Bob Egelko / Chronicle – 2007-12-16 23:28:40
SAN FRANCISCO (December 15, 2007) — The government asked a San Francisco federal judge on Friday to dismiss a high-profile lawsuit challenging the system of treatment and benefits for returning combat veterans.
The government’s lawyers argued that civil courts have no authority over the Department of Veterans Affairs’ medical decisions or how it handles grievances and claims.
“If plaintiffs are not happy with the way the system is currently working, their remedy is to take it up with Congress” or with the veterans department, Justice Department attorney Daniel Bensing told U.S. District Judge Samuel Conti.
He said that in 1988, Congress created a system of reviewing veterans’ claims and it can’t be second-guessed by regular courts. It was the first hearing on the nationwide lawsuit that is being closely watched by veterans, their families and advocacy groups.
The suit seeks a judicial finding that the VA’s system of handling claims and appeals violates veterans’ rights. The plaintiffs also want court orders requiring the department to provide immediate medical and psychological help to returning troops and to screen them for risk of stress disorders and suicide.
Gordon Erspamer, a lawyer for veterans’ advocates, argued Friday that the system established under the 1988 law is rife with constitutional violations that federal courts are competent to judge. Wounded veterans, he said, are arbitrarily denied care and benefits, are forced to wait months for vital treatment and years for benefits, have no access to lawyers or potential witnesses, and have little recourse when their claims are rejected.
Under the current procedures, Erspamer said, the government “can deny health care to veterans coming back from Iraq and Afghanistan with impunity. … If this court dismisses this case, there is no way that these claims will ever be adjudicated.”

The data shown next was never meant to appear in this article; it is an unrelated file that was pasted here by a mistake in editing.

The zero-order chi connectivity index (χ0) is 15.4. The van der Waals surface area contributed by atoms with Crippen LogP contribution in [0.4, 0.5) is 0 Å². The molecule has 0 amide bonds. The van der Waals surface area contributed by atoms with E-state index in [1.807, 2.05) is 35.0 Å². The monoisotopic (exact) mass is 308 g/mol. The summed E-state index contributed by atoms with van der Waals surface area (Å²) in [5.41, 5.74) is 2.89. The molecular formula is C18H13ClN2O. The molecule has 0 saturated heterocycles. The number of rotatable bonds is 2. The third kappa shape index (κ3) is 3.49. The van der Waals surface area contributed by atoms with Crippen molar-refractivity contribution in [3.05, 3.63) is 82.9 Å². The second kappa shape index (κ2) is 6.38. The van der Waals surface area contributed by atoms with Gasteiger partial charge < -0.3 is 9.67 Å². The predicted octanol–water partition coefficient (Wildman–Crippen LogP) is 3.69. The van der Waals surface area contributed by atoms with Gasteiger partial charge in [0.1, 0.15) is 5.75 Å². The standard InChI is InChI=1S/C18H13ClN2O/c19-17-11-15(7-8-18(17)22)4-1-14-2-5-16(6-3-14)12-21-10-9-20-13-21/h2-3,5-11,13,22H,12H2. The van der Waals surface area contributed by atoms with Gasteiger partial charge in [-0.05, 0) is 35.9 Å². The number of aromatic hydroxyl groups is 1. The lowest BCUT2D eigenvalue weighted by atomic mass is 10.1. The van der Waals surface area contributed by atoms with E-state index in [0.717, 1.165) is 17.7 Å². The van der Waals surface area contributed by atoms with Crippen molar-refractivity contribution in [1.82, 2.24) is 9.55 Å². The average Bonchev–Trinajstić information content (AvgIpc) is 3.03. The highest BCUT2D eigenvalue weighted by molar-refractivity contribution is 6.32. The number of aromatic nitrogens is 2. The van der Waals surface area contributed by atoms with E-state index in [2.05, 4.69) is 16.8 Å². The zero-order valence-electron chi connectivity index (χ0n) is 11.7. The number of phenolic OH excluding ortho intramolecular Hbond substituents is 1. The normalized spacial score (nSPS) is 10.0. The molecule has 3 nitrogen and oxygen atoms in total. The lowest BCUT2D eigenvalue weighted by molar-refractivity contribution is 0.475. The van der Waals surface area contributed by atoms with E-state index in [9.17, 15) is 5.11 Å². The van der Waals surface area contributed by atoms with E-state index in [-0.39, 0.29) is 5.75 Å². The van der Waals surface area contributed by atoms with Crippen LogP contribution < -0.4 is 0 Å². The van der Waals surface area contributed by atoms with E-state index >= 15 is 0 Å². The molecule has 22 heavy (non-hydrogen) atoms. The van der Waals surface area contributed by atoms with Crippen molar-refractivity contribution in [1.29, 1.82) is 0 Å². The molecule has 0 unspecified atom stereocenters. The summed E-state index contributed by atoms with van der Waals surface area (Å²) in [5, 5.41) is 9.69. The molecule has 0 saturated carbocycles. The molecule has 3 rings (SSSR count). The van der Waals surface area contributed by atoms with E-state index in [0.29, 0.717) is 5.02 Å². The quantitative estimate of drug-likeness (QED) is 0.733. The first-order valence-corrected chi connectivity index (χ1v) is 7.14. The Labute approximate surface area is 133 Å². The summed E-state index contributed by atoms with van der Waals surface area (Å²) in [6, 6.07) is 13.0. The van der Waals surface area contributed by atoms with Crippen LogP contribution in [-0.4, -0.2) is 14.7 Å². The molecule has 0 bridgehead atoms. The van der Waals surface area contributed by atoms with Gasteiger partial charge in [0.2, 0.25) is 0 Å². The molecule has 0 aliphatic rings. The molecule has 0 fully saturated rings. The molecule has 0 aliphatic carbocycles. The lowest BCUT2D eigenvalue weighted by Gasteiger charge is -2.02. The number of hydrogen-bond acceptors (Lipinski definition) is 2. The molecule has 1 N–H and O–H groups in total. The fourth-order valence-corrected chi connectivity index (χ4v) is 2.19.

Conti, a World War II veteran and a judicial conservative during his 37 years on the bench, raised questions about the courts’ authority over the dispute but did not say how he would rule on the government’s dismissal motion.
The suit was filed in July by two organizations – Veterans for Common Sense and Veterans United for Truth – as a proposed class action on behalf of 320,000 to 800,000 veterans, or their survivors, claiming service-connected deaths and disabilities.
They focused on claims of post-traumatic stress disorder, increasingly common among returning troops. A Pentagon study group reported in June that about 84,000 veterans, more than one-third of those who sought care from the VA from 2002 through 2006, had been diagnosed with post-traumatic stress or another mental disorder.
The Pentagon group also found that the system was understaffed, prompting the VA to announce staffing increases in July. The suit said the department has a backlog of more than 600,000 disability claims.
Veterans’ advocates say the VA pressures stressed-out soldiers to acknowledge pre-existing “personality disorders” that gain them a speedy discharge while forfeiting future disability benefits. Erspamer said improper delays and denials of treatment and benefits have contributed to an “epidemic of suicides.”
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